New details on Parchman’s Unit 29 and what closing it will involve

New details on Parchman’s Unit 29 and what closing it will involve

JACKSON, Miss. (WLBT) - Governor Tate Reeves is asking the Department of Corrections to start shutting down Unit 29 at Parchman. That unit has been at the center of the recent violence we’ve reported this month.

Hynefa Jones has lost both a brother and nephew who were inmates in Unit 29.

“It’s not a hopeful situation to me of closing 29 down," explained Jones. "Shut the whole prison down. Shut it down.”

Jones is among the growing number of voices calling for more radical change.

“I’m fighting right now for justice for my brother and my nephew, as well as other inmates," Jones added. "But guess what? I’ll never get the chance to see my brother or nephew again.”

Southern Poverty Law Center's Policy Director is cautiously optimistic and hopeful that other parts of Parchman will soon get similar consideration.

“I think including in his first speech, making it a real central point of his administration in the early going should be encouraging," said Southern Poverty Law Center’s Policy Director Brandon Jones. "Now, again, we need to see if the words are going to connect to meaningful fast action.”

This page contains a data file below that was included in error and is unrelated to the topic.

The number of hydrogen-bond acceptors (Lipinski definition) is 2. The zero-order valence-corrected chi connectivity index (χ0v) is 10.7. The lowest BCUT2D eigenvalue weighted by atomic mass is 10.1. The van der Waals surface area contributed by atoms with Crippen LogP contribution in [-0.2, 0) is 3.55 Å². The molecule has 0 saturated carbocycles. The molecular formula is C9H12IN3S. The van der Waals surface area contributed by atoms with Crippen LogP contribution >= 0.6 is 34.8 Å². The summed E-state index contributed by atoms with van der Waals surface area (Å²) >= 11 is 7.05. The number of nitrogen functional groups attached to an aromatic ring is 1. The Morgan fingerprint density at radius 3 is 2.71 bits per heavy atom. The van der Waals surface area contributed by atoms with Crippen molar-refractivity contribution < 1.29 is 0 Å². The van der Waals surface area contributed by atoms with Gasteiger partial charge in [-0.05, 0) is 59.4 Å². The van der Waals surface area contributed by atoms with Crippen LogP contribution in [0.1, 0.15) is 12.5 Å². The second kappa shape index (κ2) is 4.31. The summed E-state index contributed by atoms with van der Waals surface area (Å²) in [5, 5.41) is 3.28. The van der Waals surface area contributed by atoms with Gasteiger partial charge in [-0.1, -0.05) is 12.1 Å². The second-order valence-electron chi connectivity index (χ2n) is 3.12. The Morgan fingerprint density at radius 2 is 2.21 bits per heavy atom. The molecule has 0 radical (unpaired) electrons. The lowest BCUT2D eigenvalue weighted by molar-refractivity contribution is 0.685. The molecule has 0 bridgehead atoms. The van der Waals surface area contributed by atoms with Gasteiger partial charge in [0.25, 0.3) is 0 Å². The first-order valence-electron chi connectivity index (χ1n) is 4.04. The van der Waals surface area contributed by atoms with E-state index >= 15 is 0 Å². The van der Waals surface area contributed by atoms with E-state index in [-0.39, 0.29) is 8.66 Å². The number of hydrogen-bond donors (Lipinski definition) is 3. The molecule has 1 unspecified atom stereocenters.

Meanwhile, we’re learning more about Unit 29.

980 inmates are currently being housed there. It’s also not just one building. Unit 29 is made up of 12 buildings. The Governor says there are a lot of logistics being considered.

“We have to ensure that we can safely and justly and quickly ship them to other facilities,” said Governor Reeves Tuesday.

Three Unit 29 buildings are already closed. Those inmates were moved to a private prison in Tallahatchie County, along with 20 others from other Parchman units.

And one part of Unit 29 is death row, and interim Commissioner Tommy Taylor says MDOC can’t move those 40 inmates.

“That’s where they’re designated by death row, which that’s done by statute by the legislature that’s where they’ll be," Taylor explained. "Now, if the legislature makes a change, then we’ll look at that. But we’re not moving any death row inmates anywhere other than where they are right now.”

For Jones, she thinks the rally cries have fueled the decision. But she thinks it’s too little, too late.

“Don’t just do enough to try to gain the public vote," said Jones. "Don’t just do enough to try to shut us up because I will not go nowhere and I will not shut up.”

Reeves today referenced the possibility of using private prisons or regional jails to move some inmates. He says that wouldn’t necessarily be inmates from Unit 29 but says they’ve got to reallocate assets within the system.

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